Vanilla Ice’s Unique Solution

Rapper Vanilla Ice was definitely “Under Pressure” after he lifted the iconic riff from Queen and David Bowie’s 1981 hit. However, instead of fighting it out in court, the rapper purchased the rights to “Under Pressure.” Despite his purchase, Vanilla Ice continues to deny any accusations of plagiarism, an assertion that is difficult to believe when listening to the two songs side by side. When asked in an interview why he bought the song instead of dealing with legal repercussions, Ice simply replied, “it was cheaper than a lawsuit.” Since Ice bought the song, Queen’s spokespeople have stated that the publishing rights are shared between the two artists. [5] Though this solution worked for Vanilla Ice, it is not always possible for other artists whose songs weren’t as lucrative as hits like “Ice Ice Baby.” While Ice’s reaction represents one possible way for artists to circumvent accusations of plagiarism, most other cases involve the artist eventually admitting to musical similarities.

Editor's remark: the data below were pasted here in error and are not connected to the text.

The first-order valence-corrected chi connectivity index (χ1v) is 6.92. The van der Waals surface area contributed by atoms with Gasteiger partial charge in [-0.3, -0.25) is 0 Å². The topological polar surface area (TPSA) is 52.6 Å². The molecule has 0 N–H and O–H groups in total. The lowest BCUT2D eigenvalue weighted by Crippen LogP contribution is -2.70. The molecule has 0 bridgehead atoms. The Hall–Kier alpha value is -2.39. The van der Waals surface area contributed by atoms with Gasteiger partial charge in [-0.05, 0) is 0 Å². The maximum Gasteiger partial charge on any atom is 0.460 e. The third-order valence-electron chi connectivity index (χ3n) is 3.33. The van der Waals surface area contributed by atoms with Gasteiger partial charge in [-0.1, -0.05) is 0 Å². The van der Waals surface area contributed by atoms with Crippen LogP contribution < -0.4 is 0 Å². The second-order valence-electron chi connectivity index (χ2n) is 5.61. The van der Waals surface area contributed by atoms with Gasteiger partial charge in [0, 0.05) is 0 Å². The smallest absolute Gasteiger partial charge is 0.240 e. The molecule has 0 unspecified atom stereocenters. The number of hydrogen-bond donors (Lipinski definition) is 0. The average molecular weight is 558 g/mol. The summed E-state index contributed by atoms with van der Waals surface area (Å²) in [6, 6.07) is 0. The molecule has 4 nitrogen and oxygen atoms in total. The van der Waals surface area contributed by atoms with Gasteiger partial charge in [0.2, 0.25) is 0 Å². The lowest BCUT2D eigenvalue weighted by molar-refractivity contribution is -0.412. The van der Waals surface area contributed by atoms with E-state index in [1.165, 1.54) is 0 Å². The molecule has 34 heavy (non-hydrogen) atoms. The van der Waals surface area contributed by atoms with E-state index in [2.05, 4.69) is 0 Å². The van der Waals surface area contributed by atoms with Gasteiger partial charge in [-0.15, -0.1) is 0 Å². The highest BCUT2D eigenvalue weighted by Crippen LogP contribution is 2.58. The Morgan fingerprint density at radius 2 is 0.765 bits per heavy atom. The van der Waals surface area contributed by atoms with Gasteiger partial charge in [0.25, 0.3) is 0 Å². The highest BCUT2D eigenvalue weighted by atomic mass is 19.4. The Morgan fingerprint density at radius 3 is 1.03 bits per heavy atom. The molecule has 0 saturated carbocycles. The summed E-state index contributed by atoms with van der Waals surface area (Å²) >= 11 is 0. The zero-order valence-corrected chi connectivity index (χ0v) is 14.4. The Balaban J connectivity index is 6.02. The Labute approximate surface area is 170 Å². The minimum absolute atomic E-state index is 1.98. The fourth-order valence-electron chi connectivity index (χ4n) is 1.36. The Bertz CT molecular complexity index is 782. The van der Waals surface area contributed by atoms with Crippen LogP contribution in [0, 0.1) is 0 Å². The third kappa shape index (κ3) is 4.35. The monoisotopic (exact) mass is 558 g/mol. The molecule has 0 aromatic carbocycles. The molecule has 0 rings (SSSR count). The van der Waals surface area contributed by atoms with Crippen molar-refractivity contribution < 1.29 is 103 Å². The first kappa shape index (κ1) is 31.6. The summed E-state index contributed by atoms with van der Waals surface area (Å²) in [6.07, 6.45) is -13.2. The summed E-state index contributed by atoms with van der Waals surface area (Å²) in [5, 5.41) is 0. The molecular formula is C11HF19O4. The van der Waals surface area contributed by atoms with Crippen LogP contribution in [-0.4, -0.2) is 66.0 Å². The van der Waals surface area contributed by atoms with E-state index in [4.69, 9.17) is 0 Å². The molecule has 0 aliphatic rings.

The Blurred Lines Between Paying Homage and Copying a Tune

The late Marvin Gaye had many hits throughout his career, one of which was his 1977 song “Got to Give it up.” Decades later, in 2013, Robin Thicke and Pharrell Williams’ “Blurred Lines” was played generously on the radio. However, a side-by-side comparison of the two songs shows substantial similarities, many of which were noticed by Marvin Gaye’s estate and led them to subsequently file suit and win their case against Robin Thicke and Pharrell Williams. Following the suit, Gaye’s estate received over seven million dollars. [6] However, Thicke and Williams claimed that the similarities were a result of them being influenced by past musical genres and worry about future implications for artists who draw upon the innovations of other musicians. Pharrell Williams’ spokesman was even quoted saying that the decision “sets a horrible precedent for music and creativity going forward.” [6]


With Led Zeppelin, The Song Remains the Same